A letter from Australasia

I sometimes wonder what Wordsworth would have said had he been able to publish a blog.  Would we have had descriptions of the daffodils, instead of the poem, or would we have had both?  I ask this question because to my astonishment, my blog posts appear to have been read all over the world, and that is both uplifting and daunting at the same time!

But I was unprepared for people who might be distant relatives getting in touch from New Zealand, and that reminded me of a story of my father’s about one of his uncles on his mother’s side, therefore a McCall, emigrating to New Zealand in the 19th century and sending home the kind of ship letter as opposed to air letter that we have in the collection, describing his booming sheep station and the wonders of natural life around him.  Sadly, in the early 1920s, a lawyer’s letter informed the family that he was deceased and that his worldly goods were to be auctioned and the money divided between his relatives in the old country.  With his tongue in his cheek, my father described the discussions of the cars, houses and other benefits that he, his brothers and sisters would spend the money on.  They each received £3.96 because the lawyers in New Zealand had consumed the rest in the burial and the legal fees for dispensing his fortune!  Recently, the last of my father’s close relatives died and her estate was to be divided between the remaining family.  As the oldest surviving nephew, I was asked to provide a family tree and the result, astonishingly in one generation, was that there were 96 beneficiaries.  Similarly, by the time all of the expenses having been settled, including what appeared to be the compulsory auction of her few bits and pieces, the results were that I and another descendant who were fond of her went and purchased what mementos were available.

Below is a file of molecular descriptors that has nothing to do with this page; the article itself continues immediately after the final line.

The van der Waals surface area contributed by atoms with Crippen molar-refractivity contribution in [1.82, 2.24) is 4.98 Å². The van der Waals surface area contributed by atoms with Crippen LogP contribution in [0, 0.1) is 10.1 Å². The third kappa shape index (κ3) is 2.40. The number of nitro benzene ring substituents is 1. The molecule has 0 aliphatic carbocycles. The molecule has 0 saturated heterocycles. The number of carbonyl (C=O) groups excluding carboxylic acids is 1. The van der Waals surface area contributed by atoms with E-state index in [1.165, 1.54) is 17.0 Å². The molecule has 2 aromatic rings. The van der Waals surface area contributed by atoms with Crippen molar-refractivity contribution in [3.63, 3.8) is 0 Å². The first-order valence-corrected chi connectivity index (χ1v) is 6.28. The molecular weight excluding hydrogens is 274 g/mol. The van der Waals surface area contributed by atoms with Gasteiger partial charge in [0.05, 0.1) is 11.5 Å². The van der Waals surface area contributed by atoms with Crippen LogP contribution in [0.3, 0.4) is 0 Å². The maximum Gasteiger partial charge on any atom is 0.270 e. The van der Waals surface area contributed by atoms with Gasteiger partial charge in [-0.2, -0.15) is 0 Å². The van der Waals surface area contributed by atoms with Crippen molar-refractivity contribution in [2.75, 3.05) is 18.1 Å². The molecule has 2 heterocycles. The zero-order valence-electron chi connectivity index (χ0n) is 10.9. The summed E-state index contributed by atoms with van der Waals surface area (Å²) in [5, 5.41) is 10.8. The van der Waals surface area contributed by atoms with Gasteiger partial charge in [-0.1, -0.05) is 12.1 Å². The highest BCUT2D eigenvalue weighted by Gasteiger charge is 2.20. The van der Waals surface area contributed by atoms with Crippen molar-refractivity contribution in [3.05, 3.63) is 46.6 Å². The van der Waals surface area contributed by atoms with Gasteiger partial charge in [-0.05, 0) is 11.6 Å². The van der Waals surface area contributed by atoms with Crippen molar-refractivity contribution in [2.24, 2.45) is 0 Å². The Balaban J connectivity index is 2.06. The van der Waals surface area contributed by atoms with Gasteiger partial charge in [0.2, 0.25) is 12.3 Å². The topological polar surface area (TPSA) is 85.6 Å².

So, not quite as bad as the kindly grandmother who made a habit of asking her grandchildren of there was anything they would like when she passed, and then wrote a label with their name on it and stuck it to the object in question!  So after the funeral, it was a relaxed group who retired to her home for a wee snack and may a libation of some kind.  Our friend, who later told us this story, opened the cupboard where the tea service was with her name on it and discovered that no label existed, at which point the grandmother’s surviving daughter said ‘you need nae bother looking for the labels, I’ve taken them aff, it’s all mine’.  The mood changed from relaxed to acrimonious in one quick minute.  So, if you have similar plans, make sure that it’s written down in something called a will and it is signed!

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